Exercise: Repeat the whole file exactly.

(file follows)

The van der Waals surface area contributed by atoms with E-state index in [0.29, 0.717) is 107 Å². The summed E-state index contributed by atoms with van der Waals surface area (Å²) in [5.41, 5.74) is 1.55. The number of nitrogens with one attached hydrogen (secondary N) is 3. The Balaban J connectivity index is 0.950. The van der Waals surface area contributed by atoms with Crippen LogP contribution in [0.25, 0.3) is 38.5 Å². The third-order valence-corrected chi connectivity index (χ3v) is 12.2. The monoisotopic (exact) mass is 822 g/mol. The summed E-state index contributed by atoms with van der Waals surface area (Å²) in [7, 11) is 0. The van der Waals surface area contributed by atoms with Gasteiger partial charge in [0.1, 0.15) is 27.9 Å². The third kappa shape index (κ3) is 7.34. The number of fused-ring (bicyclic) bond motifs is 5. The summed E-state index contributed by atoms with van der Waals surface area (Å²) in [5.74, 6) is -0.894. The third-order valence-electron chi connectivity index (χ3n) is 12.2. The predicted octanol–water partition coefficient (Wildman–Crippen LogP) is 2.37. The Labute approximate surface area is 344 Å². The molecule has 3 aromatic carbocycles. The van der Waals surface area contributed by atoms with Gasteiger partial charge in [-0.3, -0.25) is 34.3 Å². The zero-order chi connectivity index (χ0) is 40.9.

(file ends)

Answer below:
The van der Waals surface area contributed by atoms with E-state index in [0.29, 0.717) is 107 Å². The summed E-state index contributed by atoms with van der Waals surface area (Å²) in [5.41, 5.74) is 1.55. The number of nitrogens with one attached hydrogen (secondary N) is 3. The Balaban J connectivity index is 0.950. The van der Waals surface area contributed by atoms with Crippen LogP contribution in [0.25, 0.3) is 38.5 Å². The third-order valence-corrected chi connectivity index (χ3v) is 12.2. The monoisotopic (exact) mass is 822 g/mol. The summed E-state index contributed by atoms with van der Waals surface area (Å²) in [7, 11) is 0. The van der Waals surface area contributed by atoms with Gasteiger partial charge in [0.1, 0.15) is 27.9 Å². The third kappa shape index (κ3) is 7.34. The number of fused-ring (bicyclic) bond motifs is 5. The summed E-state index contributed by atoms with van der Waals surface area (Å²) in [5.74, 6) is -0.894. The third-order valence-electron chi connectivity index (χ3n) is 12.2. The predicted octanol–water partition coefficient (Wildman–Crippen LogP) is 2.37. The Labute approximate surface area is 344 Å². The molecule has 3 aromatic carbocycles. The van der Waals surface area contributed by atoms with Gasteiger partial charge in [-0.3, -0.25) is 34.3 Å². The zero-order chi connectivity index (χ0) is 40.9.